Bhuvneshwar's blows put India ahead
Australia 408 and 75 for 3 (Bhuvneshwar 3-25) trail India 499 (Dhawan 187, Vijay 153, Kohli 67*, Siddle 5-71) by 16 runs
Scorecard and ball-by-ball details
Whatever Australia's gains on day four in Mohali, they still ended it staring a third consecutive defeat squarely in the face. Further anxiety was created by the impression that the captain Michael Clarke's degenerative back condition had finally caught up with him in a Test match. India's 10 wickets were rounded up for a mere 210, but a pesky first innings deficit of 91 was made to look defining by the tourists' all too predictable slide to 75 for 3 by the close.
Beginning the day at a commanding 283 for 0, India lost Shikhar Dhawan for 187 from the 11th ball of the morning. Aside from M Vijay's studious advance to 153 and Virat Kohli's measured unbeaten 67, none of the rest held Australia up for a protracted period. All the bowlers played their part, but Peter Siddle deserved the greatest plaudits for an admirably sustained and well-directed effort that reaped 5 for 71 at the ground on which he made his Test debut in 2008.
The most disquieting element of Australia's day in the field was Clarke's visible struggle with his back, which he was stretching almost as soon as he walked to the middle in the morning. Clarke spent numerous passages of the day receiving treatment, and he was ginger whenever he did appear. Notably absent when the tourists batted, the lack of Clarke's reassuring presence no doubt having an effect on what followed. It is not yet known when Clarke will bat.
David Warner, Ed Cowan and Steven Smith all fell by the wayside in the 21 overs bowled before the close, their tormentor not a spinner but the clever seam and swing merchant Bhuvneshwar Kumar, who moved the ball in a manner that emulated the success of Siddle and Mitchell Starc earlier in the day.
Australia's sole source of batting comfort was provided most surprisingly by Phillip Hughes, who was able to get his feet moving against a couple of overs of pace before the slow bowlers came on. This was a matter of circumstances, Warner's early dismissal and Clarke's bad back thrusting Hughes into the middle earlier than he has appeared for most of the series.
He was the beneficiary of plenty of fortune, several edges landing safely and other deliveries snaking past his groping bat, but the sight of Hughes scoring any runs at all will be the source of some relief to the visitors. They had to find someone to do a job after Warner swished unwisely in the first over, Cowan played around a straight ball and Smith was undone by a devilish delivery that shaped as though an inswinger but held its line to pluck off stump.
Clarke's team had clearly resolved to tighten up their bowling considerably after allowing Dhawan and the match to gallop away from them on the third afternoon, and there was to be an almost immediate reward for the greater purpose with which they went about the fourth morning. Clarke posted a silly point for Nathan Lyon to Dhawan, and a hint of extra bounce had the ball deflecting gently from splice of the bat into Cowan's hands.
Siddle was gaining useful movement with the old ball at the other end, threatening Vijay's stumps, but it was to be Cheteshwar Pujara who succumbed after waiting 289 runs for his chance. Siddle bent a delivery back into line with the stumps, and an inside edge was not enough to prevent the umpire Aleem Dar from raising his finger. Pujara stood aghast and shook his head while walking off, but it had appeared a strong shout to the naked eye - which is all the umpires are entitled to in this series.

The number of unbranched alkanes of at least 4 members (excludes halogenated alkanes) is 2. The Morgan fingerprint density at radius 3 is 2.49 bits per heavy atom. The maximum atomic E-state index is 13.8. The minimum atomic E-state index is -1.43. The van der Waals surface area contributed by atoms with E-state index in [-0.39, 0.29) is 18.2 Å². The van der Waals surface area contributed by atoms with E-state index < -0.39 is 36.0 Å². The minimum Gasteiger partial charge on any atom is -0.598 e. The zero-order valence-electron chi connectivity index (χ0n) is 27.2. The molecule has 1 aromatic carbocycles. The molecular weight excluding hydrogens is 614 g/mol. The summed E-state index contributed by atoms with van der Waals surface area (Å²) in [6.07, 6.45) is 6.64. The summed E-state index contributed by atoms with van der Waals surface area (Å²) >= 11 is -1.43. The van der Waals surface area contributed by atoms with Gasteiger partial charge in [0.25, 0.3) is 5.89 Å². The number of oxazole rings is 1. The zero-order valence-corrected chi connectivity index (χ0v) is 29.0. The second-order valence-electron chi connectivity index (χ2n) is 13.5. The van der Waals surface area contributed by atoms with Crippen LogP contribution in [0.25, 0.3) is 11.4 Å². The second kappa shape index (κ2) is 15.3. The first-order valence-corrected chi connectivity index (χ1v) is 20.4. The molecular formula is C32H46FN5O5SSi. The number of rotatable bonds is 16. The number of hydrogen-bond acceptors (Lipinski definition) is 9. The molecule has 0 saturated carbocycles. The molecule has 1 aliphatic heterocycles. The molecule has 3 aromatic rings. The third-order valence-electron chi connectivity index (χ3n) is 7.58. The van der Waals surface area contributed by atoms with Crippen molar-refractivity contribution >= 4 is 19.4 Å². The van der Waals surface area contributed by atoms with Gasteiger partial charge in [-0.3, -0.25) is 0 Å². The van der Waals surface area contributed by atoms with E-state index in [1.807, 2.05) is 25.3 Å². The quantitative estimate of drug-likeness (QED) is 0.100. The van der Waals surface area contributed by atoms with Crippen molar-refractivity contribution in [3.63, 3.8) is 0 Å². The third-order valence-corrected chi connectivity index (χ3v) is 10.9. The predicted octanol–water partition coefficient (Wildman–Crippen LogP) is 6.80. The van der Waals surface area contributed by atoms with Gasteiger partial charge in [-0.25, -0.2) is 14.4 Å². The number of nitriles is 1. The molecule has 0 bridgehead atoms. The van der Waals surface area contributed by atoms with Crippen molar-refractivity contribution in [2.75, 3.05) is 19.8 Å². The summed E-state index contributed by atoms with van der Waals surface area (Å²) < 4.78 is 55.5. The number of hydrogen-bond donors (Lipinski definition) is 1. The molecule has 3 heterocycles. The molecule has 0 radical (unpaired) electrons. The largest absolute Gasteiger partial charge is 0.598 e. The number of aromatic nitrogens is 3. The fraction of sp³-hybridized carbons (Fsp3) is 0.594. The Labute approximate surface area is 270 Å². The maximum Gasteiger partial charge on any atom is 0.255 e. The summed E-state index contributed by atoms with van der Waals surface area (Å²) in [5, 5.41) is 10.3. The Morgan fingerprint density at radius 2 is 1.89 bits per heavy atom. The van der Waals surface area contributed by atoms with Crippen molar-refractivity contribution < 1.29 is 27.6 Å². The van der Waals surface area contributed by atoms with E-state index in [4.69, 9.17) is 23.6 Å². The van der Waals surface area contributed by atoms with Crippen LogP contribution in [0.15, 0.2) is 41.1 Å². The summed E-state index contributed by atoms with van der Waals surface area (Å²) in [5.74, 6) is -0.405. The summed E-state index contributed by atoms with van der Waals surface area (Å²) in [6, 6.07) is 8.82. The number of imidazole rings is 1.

Tendulkar thus walked out to face some of the best Australian bowling of the series so far, Lyon and Siddle both delivering searching spells. But they were unable to add a third wicket for the morning, as Tendulkar settled in smoothly and Vijay maintained his serene progress, having lofted Lyon over straight midwicket to reach a third Test century, all against Australia.
Starc and Xavier Doherty were not quite as dangerous as the bowlers they replaced, while Siddle and Clarke both spent time off the field, leaving the de facto vice-captain Brad Haddin to manoeuvre the field having been in India for less than a week. Tendulkar appeared to have settled in for a long stay, but Clarke's decision to hand Smith the final over of the session brought a rich dividend: his first ball drifted, dropped, bounced and spun a touch, drawing a Tendulkar misjudgement, an inside edge and a simple catch for Cowan. Lunch came and went with Vijay and Kohli looking comfortable enough, but Clarke then took the new ball.
For the first time in the series Starc found some appreciable movement, his first offering straightening down the line and surprising Vijay, who offered only his pad to be lbw. MS Dhoni pushed his first ball down the ground for four, but it continued to swing. He was very nearly lbw to his second ball, and very definitely lbw to his third, a curling ball of full length.
Ravindra Jadeja was reprieved from becoming the third victim of the over via the thinnest of inside edges, but at the other end Siddle found useful bounce, and extracted neat edges from Jadeja and then R Ashwin, both held safely by Haddin.
At this point India led by only 23 with three wickets in hand, and Australia sniffed a chance to roll up the innings and perhaps set the hosts a final-day target. But Kohli held firm in the company of Bhuvneshwar, Dhoni's stubborn partner in Chennai, and the lead grew while valuable time elapsed. Their union did not last after tea, Siddle plucking the final two wickets with consecutive balls spread across two overs.
Daniel Brettig is an assistant editor at ESPNcricinfo. He tweets here